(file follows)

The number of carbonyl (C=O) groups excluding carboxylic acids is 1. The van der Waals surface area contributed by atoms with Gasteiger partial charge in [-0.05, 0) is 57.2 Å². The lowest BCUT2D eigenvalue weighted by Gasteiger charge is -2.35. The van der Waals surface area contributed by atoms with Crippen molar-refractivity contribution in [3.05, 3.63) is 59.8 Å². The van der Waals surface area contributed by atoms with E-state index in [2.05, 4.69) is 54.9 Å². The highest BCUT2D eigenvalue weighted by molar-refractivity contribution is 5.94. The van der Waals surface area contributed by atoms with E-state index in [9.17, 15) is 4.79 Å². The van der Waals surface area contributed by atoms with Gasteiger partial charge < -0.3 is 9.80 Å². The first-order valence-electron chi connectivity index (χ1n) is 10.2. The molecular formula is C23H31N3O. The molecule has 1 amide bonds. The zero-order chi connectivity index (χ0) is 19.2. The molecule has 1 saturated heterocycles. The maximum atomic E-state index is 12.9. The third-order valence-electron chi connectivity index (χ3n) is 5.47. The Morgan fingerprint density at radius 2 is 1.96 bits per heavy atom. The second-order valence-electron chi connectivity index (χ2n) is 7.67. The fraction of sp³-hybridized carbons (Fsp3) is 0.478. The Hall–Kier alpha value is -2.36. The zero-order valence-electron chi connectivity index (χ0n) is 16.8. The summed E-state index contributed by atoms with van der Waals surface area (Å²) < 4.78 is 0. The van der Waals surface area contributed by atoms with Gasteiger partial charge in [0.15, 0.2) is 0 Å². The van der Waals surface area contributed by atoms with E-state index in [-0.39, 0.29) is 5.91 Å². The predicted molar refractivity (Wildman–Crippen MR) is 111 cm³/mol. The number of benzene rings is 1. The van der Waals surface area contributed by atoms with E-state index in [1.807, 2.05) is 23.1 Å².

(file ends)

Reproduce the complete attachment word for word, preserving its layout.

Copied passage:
The number of carbonyl (C=O) groups excluding carboxylic acids is 1. The van der Waals surface area contributed by atoms with Gasteiger partial charge in [-0.05, 0) is 57.2 Å². The lowest BCUT2D eigenvalue weighted by Gasteiger charge is -2.35. The van der Waals surface area contributed by atoms with Crippen molar-refractivity contribution in [3.05, 3.63) is 59.8 Å². The van der Waals surface area contributed by atoms with E-state index in [2.05, 4.69) is 54.9 Å². The highest BCUT2D eigenvalue weighted by molar-refractivity contribution is 5.94. The van der Waals surface area contributed by atoms with E-state index in [9.17, 15) is 4.79 Å². The van der Waals surface area contributed by atoms with Gasteiger partial charge < -0.3 is 9.80 Å². The first-order valence-electron chi connectivity index (χ1n) is 10.2. The molecular formula is C23H31N3O. The molecule has 1 amide bonds. The zero-order chi connectivity index (χ0) is 19.2. The molecule has 1 saturated heterocycles. The maximum atomic E-state index is 12.9. The third-order valence-electron chi connectivity index (χ3n) is 5.47. The Morgan fingerprint density at radius 2 is 1.96 bits per heavy atom. The second-order valence-electron chi connectivity index (χ2n) is 7.67. The fraction of sp³-hybridized carbons (Fsp3) is 0.478. The Hall–Kier alpha value is -2.36. The zero-order valence-electron chi connectivity index (χ0n) is 16.8. The summed E-state index contributed by atoms with van der Waals surface area (Å²) < 4.78 is 0. The van der Waals surface area contributed by atoms with Gasteiger partial charge in [0.15, 0.2) is 0 Å². The van der Waals surface area contributed by atoms with E-state index in [-0.39, 0.29) is 5.91 Å². The predicted molar refractivity (Wildman–Crippen MR) is 111 cm³/mol. The number of benzene rings is 1. The van der Waals surface area contributed by atoms with E-state index in [1.807, 2.05) is 23.1 Å².